Posted February 19, 2013 11:38 am by with 2 comments

Tweet about this on TwitterShare on LinkedInShare on Google+Share on FacebookBuffer this page

Yelp is one of the more interesting Internet stories there is in the market today. All at once revered and hated it is an important piece of the SMB and more directly, local Internet marketing landscape.

Yelp’s review filter is one area that gets a lot of attention. In this video, Yelp CEO Jeremy Stoppelman tells Yelps’ side of the story (hat tip to Greg Sterling). Ironically the video is on YouTube which is a Google property which is supposed to be Yelp’s arch enemy in the local space. That is unless of course hosting the video elsewhere wouldn’t get as many views, right?

So this is a nice point of view of the filter and the wonders it does. On the other hand, it’s quite easy for one to discover the dark side of Yelp and some of the supposed abuses it dishes out to business owners.

In a moment of “Why not?”, a search for something that was about Yelp’s gripes with Google (the search term being “yelp complains about Google”) uncovers the not so pleasant part of the equation at the not-so-flattering URL of You can guess what the 290+ comments there are like. Are they all legit? No idea. On the other hand, is everything Yelp says legit? No idea.

A question to ask is whether it helps to put out videos like the one from Stoppelman to combat something that is a reputation issue when no one expects Yelp to say anything but positive stuff about its own review filter? It would look very different if Stoppelman said in his video that we realize that the filter is causing many people pain and that actual positive reviews may be getting filtered out of the results and we are working to improve that situation. No such mention, though.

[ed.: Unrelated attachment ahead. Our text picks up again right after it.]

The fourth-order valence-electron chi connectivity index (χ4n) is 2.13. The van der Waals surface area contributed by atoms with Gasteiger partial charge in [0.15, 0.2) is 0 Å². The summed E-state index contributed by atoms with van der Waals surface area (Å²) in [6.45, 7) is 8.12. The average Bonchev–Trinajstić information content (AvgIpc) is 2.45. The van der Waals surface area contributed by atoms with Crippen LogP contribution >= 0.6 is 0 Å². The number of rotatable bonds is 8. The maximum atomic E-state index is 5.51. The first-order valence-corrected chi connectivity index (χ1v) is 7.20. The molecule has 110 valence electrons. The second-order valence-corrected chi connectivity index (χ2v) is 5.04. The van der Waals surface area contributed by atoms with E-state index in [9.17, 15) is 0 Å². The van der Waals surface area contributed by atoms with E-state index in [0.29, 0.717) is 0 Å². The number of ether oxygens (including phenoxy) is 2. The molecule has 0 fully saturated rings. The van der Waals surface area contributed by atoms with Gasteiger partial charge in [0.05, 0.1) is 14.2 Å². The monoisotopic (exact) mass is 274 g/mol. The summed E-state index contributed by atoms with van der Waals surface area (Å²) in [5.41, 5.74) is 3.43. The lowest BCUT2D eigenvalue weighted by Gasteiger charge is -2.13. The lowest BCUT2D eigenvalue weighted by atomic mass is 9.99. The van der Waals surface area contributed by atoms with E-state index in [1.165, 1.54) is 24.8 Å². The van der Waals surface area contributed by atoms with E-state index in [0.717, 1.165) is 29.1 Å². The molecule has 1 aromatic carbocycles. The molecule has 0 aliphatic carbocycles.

So, as a result, this is just another piece of corporate propaganda and more of a content marketing play than an actual help. Let’s face it, Stoppelman’s ‘suggestions’ aren’t earth-shattering or anything we haven’t heard before.

So what’s your take on efforts like this whether it is from Yelp or anyone else? Does the one sided nature of a situation work anymore without creating cynicism and sarcasm from the likes of, well, people like us?

What’s your take?

  • Kate

    Here’s a typical scenario. You, a small business owner have a mix of reviews. Yelp calls your business to suggest advertising. You turn it down. Soon after somehow only your positive reviews are filtered. That is called extortion. It’s not what happens every single time, but it happens frequently.

  • what the original poster is so right that there are thousands of business owners who could corroborate that. there’s an interesting article ‘yelp and the business of extortion 2.0’. I just decided to pull my sites out of yelp. and they even had the nerve to tell me that I cannot remove my sites!!!